Mounted atop the curing device and supported by the upper body section is high capacity incinerator 27. This particular unit, which includes an interior burner 29, operates at 4,000,000 B.T.U.'s, which although very significant, is relatively small in comparison with many industrial curing devices operating on a much less efficient basis than the curing device of the present invention. In fact, the curing device as shown, and for reasons to be described later in detail, occupies only about one quarter the floor space of that required for a standard curing device, operating on a much less efficient basis and not capable of providing the same results as the curing device of the present invention.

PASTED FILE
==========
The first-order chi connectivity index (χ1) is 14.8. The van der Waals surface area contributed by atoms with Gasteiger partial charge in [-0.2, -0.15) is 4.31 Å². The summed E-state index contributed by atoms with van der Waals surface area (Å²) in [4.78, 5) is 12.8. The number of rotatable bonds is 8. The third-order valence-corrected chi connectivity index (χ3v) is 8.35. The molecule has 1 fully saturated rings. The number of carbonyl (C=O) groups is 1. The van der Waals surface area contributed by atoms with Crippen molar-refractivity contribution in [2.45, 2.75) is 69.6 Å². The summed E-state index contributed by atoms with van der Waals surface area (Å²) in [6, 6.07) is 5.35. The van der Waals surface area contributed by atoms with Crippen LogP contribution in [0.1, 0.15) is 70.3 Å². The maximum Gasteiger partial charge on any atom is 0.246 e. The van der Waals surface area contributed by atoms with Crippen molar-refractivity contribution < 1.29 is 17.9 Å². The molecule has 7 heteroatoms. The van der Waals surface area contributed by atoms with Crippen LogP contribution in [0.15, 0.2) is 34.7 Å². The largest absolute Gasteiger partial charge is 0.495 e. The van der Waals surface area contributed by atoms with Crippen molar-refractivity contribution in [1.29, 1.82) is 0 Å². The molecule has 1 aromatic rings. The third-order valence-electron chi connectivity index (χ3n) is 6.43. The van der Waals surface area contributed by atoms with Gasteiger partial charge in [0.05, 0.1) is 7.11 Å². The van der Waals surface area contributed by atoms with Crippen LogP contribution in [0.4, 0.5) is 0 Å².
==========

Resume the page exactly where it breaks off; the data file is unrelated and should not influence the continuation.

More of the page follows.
The efficiency of the curing device as shown, is achieved through a series of ducts, which carry heated gases from the incinerator, mixed with relatively cool temperature controlling gases, through the curing region, and by heat transfer to the heat conductive metallic mesh belts, provide curing of the material. The incinerator, which is the source of the heated gases, operates at a temperature of about 1600 degrees fahrenheit. This extremely high operating temperature provides such a high degree of burning that the incinerator is able to exhaust directly to atmosphere, through a first exhaust outlet 31, free of pollution because essentially all contaminants are completely burned at this high operating temperature. Furthermore, provided at the forward feed of the curing region are a pair of suction members 17 and 19, connected to the inlet 23 of a fan 21, having an outlet 25 to incinerator 27. These suction members are provided as a further safety feature, in that as the two belts grip the mangle material, or whatever other material entering the curing region, there may be a slight expelling of either the material or the resin in the material, as it is compressed in the feed to the curing region, thereby resulting in airborn pollutants. However, these airborn pollutants are immediately drawn in by the suction members 17 and 19, and carried directly to the incinerator where again, they are burned at extremely high temperatures, and exhausted free of any pollutants, directly to the atmosphere.